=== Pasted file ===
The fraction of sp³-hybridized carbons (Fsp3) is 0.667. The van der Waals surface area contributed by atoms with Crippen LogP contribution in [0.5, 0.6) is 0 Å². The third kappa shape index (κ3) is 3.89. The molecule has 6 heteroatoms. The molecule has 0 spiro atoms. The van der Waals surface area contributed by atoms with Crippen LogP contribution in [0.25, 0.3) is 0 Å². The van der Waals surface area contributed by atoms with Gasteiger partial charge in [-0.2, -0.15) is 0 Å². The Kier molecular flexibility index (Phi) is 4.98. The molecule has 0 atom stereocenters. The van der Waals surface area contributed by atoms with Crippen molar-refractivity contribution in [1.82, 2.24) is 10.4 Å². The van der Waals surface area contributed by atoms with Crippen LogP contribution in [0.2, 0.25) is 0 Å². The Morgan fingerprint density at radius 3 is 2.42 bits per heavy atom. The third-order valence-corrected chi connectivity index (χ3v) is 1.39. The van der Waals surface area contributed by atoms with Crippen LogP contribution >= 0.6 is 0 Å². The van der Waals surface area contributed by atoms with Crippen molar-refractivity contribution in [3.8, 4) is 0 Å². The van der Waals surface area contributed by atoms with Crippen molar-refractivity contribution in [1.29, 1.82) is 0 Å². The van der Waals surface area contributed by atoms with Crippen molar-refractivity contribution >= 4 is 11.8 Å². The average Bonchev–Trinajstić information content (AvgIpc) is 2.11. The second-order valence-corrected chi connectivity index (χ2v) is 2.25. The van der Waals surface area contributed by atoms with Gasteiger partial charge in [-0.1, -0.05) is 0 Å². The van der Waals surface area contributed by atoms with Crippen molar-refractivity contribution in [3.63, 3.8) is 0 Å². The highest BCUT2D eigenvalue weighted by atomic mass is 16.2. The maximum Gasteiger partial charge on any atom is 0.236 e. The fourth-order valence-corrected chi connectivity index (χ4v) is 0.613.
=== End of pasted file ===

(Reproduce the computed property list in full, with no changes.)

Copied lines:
The fraction of sp³-hybridized carbons (Fsp3) is 0.667. The van der Waals surface area contributed by atoms with Crippen LogP contribution in [0.5, 0.6) is 0 Å². The third kappa shape index (κ3) is 3.89. The molecule has 6 heteroatoms. The molecule has 0 spiro atoms. The van der Waals surface area contributed by atoms with Crippen LogP contribution in [0.25, 0.3) is 0 Å². The van der Waals surface area contributed by atoms with Gasteiger partial charge in [-0.2, -0.15) is 0 Å². The Kier molecular flexibility index (Phi) is 4.98. The molecule has 0 atom stereocenters. The van der Waals surface area contributed by atoms with Crippen molar-refractivity contribution in [1.82, 2.24) is 10.4 Å². The van der Waals surface area contributed by atoms with Crippen LogP contribution in [0.2, 0.25) is 0 Å². The Morgan fingerprint density at radius 3 is 2.42 bits per heavy atom. The third-order valence-corrected chi connectivity index (χ3v) is 1.39. The van der Waals surface area contributed by atoms with Crippen LogP contribution >= 0.6 is 0 Å². The van der Waals surface area contributed by atoms with Crippen molar-refractivity contribution in [3.8, 4) is 0 Å². The van der Waals surface area contributed by atoms with Crippen molar-refractivity contribution in [1.29, 1.82) is 0 Å². The van der Waals surface area contributed by atoms with Crippen molar-refractivity contribution >= 4 is 11.8 Å². The average Bonchev–Trinajstić information content (AvgIpc) is 2.11. The second-order valence-corrected chi connectivity index (χ2v) is 2.25. The van der Waals surface area contributed by atoms with Gasteiger partial charge in [-0.1, -0.05) is 0 Å². The van der Waals surface area contributed by atoms with Crippen molar-refractivity contribution in [3.63, 3.8) is 0 Å². The highest BCUT2D eigenvalue weighted by atomic mass is 16.2. The maximum Gasteiger partial charge on any atom is 0.236 e. The fourth-order valence-corrected chi connectivity index (χ4v) is 0.613.